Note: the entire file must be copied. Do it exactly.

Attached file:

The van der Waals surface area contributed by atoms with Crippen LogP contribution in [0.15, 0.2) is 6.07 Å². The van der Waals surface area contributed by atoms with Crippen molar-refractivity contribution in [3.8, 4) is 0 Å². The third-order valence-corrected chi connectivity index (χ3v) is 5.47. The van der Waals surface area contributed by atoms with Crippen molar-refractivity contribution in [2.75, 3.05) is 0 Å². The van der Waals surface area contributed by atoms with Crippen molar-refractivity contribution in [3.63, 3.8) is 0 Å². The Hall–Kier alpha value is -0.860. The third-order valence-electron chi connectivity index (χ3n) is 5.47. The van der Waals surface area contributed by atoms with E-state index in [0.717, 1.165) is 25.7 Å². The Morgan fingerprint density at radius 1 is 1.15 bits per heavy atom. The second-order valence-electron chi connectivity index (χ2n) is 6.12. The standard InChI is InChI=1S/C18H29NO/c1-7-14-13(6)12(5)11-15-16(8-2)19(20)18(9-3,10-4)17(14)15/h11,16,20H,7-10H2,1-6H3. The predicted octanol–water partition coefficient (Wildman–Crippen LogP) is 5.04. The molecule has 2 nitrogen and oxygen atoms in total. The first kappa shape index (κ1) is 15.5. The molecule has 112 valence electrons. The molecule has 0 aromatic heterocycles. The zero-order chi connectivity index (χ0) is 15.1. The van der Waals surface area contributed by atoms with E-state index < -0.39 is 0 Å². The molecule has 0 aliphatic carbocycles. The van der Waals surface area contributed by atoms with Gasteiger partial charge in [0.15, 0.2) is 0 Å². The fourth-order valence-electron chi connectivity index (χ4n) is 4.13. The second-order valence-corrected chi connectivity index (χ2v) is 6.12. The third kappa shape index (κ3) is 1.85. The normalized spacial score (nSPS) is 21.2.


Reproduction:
The van der Waals surface area contributed by atoms with Crippen LogP contribution in [0.15, 0.2) is 6.07 Å². The van der Waals surface area contributed by atoms with Crippen molar-refractivity contribution in [3.8, 4) is 0 Å². The third-order valence-corrected chi connectivity index (χ3v) is 5.47. The van der Waals surface area contributed by atoms with Crippen molar-refractivity contribution in [2.75, 3.05) is 0 Å². The van der Waals surface area contributed by atoms with Crippen molar-refractivity contribution in [3.63, 3.8) is 0 Å². The Hall–Kier alpha value is -0.860. The third-order valence-electron chi connectivity index (χ3n) is 5.47. The van der Waals surface area contributed by atoms with E-state index in [0.717, 1.165) is 25.7 Å². The Morgan fingerprint density at radius 1 is 1.15 bits per heavy atom. The second-order valence-electron chi connectivity index (χ2n) is 6.12. The standard InChI is InChI=1S/C18H29NO/c1-7-14-13(6)12(5)11-15-16(8-2)19(20)18(9-3,10-4)17(14)15/h11,16,20H,7-10H2,1-6H3. The predicted octanol–water partition coefficient (Wildman–Crippen LogP) is 5.04. The molecule has 2 nitrogen and oxygen atoms in total. The first kappa shape index (κ1) is 15.5. The molecule has 112 valence electrons. The molecule has 0 aromatic heterocycles. The zero-order chi connectivity index (χ0) is 15.1. The van der Waals surface area contributed by atoms with E-state index < -0.39 is 0 Å². The molecule has 0 aliphatic carbocycles. The van der Waals surface area contributed by atoms with Gasteiger partial charge in [0.15, 0.2) is 0 Å². The fourth-order valence-electron chi connectivity index (χ4n) is 4.13. The second-order valence-corrected chi connectivity index (χ2v) is 6.12. The third kappa shape index (κ3) is 1.85. The normalized spacial score (nSPS) is 21.2.